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A cargo ship is moored in the Port of Long Beach while cranes retrieve cargo containers from the ship

Port of Long Beach. Photo: Richard H Grant /

U.S. Container Imports Show Strong Growth Amid Global Unrest

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May 9, 2024

In April 2024, U.S. container import volumes rose by 3.0% from March and 9.3% year-on-year, indicating a strong economy despite global instability, according to Descartes Systems Group’s May Global Shipping Report.

After a notable drop in March 2024, Chinese imports rebounded April to match the levels from April 2023. Meanwhile, transit delays at major U.S. ports continue to decrease. The Panama drought and escalating Middle East conflict have had minimal impact on the volumes at East and Gulf Coast ports.

Despite a robust first quarter in 2024, the U.S. is expected to continue to face challenges from global supply chain disruptions. Ongoing issues at the Panama and Suez Canals, upcoming labor negotiations at U.S. South Atlantic and Gulf Coast ports, the ongoing Middle East conflict, and reduced U.S. port capacity due to the March collapse of the Francis Scott Key Bridge are all potential obstacles.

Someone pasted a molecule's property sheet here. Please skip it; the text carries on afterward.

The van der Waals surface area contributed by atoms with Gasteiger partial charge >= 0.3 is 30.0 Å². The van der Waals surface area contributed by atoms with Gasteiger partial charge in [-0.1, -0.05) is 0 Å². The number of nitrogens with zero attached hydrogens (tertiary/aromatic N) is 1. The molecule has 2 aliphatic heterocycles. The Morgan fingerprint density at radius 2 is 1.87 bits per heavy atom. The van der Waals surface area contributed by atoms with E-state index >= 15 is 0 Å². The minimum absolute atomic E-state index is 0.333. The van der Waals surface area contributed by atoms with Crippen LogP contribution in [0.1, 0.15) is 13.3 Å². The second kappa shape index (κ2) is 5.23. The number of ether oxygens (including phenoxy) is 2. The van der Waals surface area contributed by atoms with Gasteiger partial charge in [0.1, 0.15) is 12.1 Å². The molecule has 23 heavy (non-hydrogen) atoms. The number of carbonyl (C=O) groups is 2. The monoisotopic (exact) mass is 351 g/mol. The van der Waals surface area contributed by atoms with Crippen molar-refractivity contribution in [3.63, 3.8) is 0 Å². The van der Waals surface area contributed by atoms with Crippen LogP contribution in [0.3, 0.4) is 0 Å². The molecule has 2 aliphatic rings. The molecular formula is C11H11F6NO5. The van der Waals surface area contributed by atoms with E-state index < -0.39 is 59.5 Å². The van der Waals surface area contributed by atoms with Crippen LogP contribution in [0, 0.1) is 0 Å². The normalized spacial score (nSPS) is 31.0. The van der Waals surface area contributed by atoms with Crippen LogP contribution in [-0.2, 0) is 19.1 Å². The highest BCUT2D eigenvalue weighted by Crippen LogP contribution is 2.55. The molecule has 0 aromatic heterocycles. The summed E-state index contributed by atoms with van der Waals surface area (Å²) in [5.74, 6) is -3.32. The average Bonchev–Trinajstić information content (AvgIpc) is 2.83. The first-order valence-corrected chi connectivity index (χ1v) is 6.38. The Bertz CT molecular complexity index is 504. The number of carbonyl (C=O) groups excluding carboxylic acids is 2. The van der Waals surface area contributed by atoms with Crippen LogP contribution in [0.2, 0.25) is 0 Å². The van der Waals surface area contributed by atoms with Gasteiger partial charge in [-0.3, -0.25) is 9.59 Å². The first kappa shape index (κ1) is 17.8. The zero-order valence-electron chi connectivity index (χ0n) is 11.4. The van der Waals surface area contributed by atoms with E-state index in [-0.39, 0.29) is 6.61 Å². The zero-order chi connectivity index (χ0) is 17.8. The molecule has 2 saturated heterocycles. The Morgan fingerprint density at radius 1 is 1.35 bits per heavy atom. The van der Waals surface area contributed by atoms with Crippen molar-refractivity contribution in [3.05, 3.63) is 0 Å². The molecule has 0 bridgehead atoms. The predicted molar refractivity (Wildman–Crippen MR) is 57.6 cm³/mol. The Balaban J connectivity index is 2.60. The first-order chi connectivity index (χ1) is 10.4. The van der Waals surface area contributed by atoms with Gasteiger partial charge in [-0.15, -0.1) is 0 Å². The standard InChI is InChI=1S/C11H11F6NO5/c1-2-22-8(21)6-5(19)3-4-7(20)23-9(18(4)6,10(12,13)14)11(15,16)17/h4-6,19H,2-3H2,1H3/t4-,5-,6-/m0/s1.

U.S. Container Import Volume Year-over-Year Comparison
U.S. Container Import Volume Year-over-Year Comparison

Compared to April 2023, the volume of U.S. container imports in April 2024 saw an impressive 9.3% increase. Furthermore, the April 2024 volumes represented a 3% rise from March 2024, totaling 2,208,849 twenty-foot equivalent units (TEUs).

Descartes’ April report suggested that the effects of the Chinese Lunar Year may have suppressed the growth in March 2024, which could explain the softer growth in April.

Compared to the pre-pandemic levels of April 2019, last month’s volume increased by 15.1%.

“Despite the March closure at the Port of Baltimore, U.S. imports showed strong performance in April, as they have since January 2024 as compared to 2023,” said Chris Jones, EVP Industry, Descartes. “Port delays also showed continued improvement in April, as volumes at East and Gulf Coast ports have experienced little impact from either the Panama drought or Middle East conflict.”

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